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If We Have A Voice – We Need To Use It Well
I have been a coward. There is no other word for it.
I am guilty. I am culpable. I have blood on my hands. I am deeply, deeply sorry and I want to be better. I want to learn. I want to DO better.
We ALL need to do better.
I’m talking about my silence. I’ve been quiet for far too long, when I have a responsibility to use my voice.
For far too long, I’ve seen discussions going on around the Black Lives Matter movement and, aside from the occasional supportive comment and shares of other people’s words, I have watched from the sidelines.
Why? I was afraid. Honestly, I still AM afraid.
Only last week, I saw a white connection on LinkedIn attempting to speak out in support of BLM on a thread about George Floyd. Unfortunately, in attempting to show her support and care, she used the wrong words, which were then taken out of context and she was vilified.
This lady genuinely doesn’t have a racist bone in her body and yet, right there on a public platform, that’s what she was accused of. The angered poster even tagged in her company and people on the thread threatened to do their all to bring down her reputation.
It was like a stream of hot, molten lava, running untamed towards an undeserving target.
There’s a beautiful irony in that, isn’t there? A white person running scared, having been misunderstood and her explanations and pleas falling on deaf ears. How easily we have it. How privileged and protected we are.
In the wake of all that has unfolded – not just this time, but after aeons of racial abuse and inequality – emotions are running high. People are angry. And rightly so.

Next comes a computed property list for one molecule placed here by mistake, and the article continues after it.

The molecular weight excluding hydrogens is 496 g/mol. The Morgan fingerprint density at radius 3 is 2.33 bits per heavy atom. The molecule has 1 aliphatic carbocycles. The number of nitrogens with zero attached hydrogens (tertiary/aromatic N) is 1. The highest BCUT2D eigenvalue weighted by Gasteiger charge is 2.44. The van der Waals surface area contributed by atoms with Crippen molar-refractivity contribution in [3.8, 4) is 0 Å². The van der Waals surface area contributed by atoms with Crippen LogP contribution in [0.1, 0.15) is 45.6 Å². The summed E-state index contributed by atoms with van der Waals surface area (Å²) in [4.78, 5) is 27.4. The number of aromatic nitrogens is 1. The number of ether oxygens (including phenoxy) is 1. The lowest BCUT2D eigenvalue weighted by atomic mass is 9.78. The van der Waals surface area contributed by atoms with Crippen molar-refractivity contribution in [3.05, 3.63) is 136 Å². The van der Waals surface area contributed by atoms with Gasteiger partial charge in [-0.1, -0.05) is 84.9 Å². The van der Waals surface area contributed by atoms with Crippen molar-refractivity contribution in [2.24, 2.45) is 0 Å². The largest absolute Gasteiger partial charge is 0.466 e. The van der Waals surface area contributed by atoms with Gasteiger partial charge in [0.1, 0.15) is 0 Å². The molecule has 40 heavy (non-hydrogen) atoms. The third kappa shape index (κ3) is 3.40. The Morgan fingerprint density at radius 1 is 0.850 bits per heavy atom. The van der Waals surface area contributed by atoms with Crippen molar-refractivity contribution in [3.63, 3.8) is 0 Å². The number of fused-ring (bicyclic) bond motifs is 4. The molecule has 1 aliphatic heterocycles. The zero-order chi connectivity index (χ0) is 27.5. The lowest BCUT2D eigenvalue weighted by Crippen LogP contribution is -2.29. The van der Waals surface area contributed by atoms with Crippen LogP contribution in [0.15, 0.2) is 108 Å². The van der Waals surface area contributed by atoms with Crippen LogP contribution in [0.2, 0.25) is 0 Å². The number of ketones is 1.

From my place in an overly-white neighbourhood in the middle of the English countryside, I have read the news in tears, knuckles clenched and despairing at the appalling treatment of people of colour. I saw footage of the rallies. I watched TED talks explaining the disparity. I read heartfelt accounts from people whose daily lives I can never truly comprehend. It really does beggar belief.
And so, if it bothers me this much, if I so want to speak up and stand with all those being discriminated against because of the colour of their skin, why haven’t I done more?
Honestly, I’ve been so scared of saying ‘the wrong thing’, I’ve said nothing.
That has to change.
I know many people, here in the UK, have also been afraid to speak up. Last week’s LinkedIn incident only went to prove the point.
But so what?
Surely, the level of fear we experience when it comes to being misunderstood, misread, maligned, are NOTHING compared to the very real fears our brothers and sisters of colour feel every day.
I have white privilege. I hate that I have white privilege. I hate that people who look like me have meted out so much pain and abuse. I can’t do anything about that, but I CAN stop using fear as an excuse for silence.
In speaking out against inequality and abuse, I might say the wrong thing. In that case, I can only ask for forgiveness and commit to learning and understanding more. I will do my best and I will endeavour to be better.